To further look for possible toxicity effects caused by GFP production into the liver of animals inoculated with MVA-GFP, we analyzed sections of hepatic tissue from MVA-GFP-infected mice and compared with images from the wild-type MVA-infected controls. No significant histopathological abnormalities were observed in the liver of animals either in the presence or in the absence of GFP (Fig. 6), corroborating the AST and ALT findings. We extended the histological evaluations to the lungs—primary site of virus infection—and to the spleen, as vaccinia viruses—including the MVA strain—present significant tropism to the spleen upon mouse infection [15, 24]. Sections of both tissues revealed no particular signs of pathology or cytotoxicity (Fig. 6), either in the presence or absence of GFP expression, similarly to what was found in the liver. Indeed, Ramirez and colleagues had shown that intranasal inoculation of MVA into mice caused no signs of edema, absence of cell infiltration around bronchial tissues, and no accumulation of cell debris [15]. Even when expressing recombinant antigens, when immune responses to the transgenic antigen may intensify inflammation, signs of histopathological damage caused by the MVA vector is practically nonexistent [25, 26]. According to the results presented here, the perennial expression of GFP as part of the MVA vector seem to cause no alterations on the safety and innocuity of this VACV strain upon immunization/inoculation into the target host.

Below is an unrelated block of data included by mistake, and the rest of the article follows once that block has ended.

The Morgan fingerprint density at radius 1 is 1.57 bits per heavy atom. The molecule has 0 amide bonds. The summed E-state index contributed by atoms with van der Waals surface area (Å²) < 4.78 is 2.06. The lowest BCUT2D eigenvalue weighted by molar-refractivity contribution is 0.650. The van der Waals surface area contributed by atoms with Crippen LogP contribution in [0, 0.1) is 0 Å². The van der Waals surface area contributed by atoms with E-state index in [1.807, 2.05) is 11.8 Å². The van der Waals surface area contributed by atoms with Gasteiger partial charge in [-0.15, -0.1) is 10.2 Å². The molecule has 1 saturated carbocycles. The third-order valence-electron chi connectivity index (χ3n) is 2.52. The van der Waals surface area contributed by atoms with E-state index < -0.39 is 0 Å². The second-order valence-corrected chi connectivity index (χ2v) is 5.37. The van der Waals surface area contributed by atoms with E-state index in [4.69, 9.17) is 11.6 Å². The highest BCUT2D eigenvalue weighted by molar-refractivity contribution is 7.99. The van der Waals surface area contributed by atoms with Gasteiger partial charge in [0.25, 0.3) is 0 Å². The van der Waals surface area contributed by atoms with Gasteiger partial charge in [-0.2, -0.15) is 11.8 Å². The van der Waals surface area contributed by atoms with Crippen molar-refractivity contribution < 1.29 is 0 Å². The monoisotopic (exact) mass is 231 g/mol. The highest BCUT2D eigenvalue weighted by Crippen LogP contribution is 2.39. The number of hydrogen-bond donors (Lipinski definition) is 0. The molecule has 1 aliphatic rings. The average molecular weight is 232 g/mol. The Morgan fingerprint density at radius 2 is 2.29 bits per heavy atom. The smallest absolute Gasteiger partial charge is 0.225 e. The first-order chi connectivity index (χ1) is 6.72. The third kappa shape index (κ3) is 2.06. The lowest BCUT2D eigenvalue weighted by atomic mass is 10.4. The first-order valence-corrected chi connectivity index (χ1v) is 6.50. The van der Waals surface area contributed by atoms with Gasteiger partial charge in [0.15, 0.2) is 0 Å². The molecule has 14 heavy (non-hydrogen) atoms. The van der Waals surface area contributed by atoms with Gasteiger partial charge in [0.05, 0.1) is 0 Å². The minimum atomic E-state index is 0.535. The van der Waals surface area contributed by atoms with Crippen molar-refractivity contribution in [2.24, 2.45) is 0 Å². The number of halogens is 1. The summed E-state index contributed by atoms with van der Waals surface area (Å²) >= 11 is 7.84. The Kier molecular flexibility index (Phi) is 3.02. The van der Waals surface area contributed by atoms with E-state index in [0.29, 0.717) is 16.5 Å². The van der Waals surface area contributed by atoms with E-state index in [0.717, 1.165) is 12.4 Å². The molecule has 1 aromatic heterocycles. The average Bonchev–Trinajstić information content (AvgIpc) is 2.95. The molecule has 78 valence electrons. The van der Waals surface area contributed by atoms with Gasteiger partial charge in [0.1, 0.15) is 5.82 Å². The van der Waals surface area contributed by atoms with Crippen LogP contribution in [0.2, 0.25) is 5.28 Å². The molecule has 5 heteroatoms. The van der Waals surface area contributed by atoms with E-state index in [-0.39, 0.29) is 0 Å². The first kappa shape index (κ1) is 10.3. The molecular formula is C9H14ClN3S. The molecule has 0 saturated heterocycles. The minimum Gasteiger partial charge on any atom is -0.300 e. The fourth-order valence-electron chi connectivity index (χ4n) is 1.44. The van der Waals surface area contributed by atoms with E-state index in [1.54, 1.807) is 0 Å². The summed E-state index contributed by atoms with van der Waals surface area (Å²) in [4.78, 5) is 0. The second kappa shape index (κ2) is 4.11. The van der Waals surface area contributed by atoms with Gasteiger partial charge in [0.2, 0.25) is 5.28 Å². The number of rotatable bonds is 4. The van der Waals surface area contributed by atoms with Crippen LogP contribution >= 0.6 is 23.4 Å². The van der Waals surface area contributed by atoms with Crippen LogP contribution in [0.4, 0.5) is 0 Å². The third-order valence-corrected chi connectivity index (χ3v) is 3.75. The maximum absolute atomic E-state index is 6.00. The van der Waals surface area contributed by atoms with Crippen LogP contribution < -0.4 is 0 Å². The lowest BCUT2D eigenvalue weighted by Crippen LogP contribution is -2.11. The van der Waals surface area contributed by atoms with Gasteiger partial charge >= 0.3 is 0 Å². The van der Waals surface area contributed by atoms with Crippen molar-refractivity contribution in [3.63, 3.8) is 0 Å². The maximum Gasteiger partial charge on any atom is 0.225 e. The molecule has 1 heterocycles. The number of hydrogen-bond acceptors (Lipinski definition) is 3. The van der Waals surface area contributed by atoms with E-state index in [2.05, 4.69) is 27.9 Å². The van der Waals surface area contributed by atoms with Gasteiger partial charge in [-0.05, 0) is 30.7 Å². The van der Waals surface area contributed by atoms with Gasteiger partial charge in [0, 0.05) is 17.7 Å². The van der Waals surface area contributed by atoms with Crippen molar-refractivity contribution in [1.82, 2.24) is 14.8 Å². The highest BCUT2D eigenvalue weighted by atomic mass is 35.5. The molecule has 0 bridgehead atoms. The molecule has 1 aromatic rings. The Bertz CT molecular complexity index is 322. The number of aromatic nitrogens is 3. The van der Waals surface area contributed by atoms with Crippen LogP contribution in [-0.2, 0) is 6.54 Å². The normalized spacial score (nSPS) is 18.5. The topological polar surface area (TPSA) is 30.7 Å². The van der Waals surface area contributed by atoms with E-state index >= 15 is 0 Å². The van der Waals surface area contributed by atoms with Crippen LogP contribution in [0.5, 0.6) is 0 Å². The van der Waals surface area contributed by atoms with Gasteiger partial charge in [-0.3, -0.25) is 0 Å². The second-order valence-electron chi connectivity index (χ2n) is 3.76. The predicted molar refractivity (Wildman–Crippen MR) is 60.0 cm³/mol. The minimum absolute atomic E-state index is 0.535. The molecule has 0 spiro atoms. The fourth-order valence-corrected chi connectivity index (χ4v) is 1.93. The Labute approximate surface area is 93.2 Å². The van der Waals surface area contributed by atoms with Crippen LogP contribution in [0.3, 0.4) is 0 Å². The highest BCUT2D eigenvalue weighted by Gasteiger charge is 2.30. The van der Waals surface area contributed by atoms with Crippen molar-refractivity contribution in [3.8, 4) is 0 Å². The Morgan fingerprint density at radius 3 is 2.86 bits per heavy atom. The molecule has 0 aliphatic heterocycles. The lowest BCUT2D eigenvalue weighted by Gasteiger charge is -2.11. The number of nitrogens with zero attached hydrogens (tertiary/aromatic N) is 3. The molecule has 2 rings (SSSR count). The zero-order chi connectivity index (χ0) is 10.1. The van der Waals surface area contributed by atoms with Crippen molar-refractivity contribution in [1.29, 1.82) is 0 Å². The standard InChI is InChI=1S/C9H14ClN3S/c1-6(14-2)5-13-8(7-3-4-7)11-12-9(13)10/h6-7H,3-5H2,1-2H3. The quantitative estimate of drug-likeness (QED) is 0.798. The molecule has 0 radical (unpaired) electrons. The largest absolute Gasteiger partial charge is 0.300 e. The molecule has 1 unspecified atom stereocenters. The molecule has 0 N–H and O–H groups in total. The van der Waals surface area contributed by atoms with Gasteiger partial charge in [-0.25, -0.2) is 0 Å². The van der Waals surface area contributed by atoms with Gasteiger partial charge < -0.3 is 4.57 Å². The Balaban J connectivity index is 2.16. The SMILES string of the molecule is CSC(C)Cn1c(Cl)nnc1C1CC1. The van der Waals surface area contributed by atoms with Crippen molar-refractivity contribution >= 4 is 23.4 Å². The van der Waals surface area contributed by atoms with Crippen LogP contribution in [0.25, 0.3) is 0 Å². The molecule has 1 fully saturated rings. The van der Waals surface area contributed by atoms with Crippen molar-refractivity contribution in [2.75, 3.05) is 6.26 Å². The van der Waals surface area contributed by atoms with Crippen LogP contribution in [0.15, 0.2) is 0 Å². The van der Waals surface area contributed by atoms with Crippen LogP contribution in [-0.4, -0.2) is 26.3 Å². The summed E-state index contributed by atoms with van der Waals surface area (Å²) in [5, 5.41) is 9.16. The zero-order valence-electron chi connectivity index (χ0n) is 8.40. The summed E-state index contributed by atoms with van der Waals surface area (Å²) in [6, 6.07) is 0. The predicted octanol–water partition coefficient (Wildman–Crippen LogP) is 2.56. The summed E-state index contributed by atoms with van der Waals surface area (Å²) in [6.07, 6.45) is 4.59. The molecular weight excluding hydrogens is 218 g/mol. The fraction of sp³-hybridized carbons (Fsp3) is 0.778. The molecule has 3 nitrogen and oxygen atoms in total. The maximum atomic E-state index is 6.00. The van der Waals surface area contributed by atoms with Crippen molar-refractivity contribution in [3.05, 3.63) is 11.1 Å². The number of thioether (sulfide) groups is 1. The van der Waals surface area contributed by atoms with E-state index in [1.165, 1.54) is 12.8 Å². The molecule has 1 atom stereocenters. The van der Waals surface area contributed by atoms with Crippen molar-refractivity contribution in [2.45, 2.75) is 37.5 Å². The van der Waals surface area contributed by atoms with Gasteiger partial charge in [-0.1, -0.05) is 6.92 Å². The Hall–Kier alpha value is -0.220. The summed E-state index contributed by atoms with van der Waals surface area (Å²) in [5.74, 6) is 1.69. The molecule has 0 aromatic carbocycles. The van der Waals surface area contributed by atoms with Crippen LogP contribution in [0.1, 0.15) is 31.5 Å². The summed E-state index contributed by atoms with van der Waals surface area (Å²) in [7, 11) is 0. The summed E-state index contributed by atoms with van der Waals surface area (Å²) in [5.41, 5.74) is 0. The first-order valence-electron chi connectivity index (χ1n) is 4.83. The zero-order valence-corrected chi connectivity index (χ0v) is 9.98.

Fig. 6

Histological aspects in MVA-infected organs. Thin sections from the liver (ab), spleen (cd), and lung (ef) of mice infected with wild-type MVA of MVA-GFP were prepared and f H&E-stained. Magnification: ad: × 200, ef: × 400. Figures are representative of many analyzed fields for each sample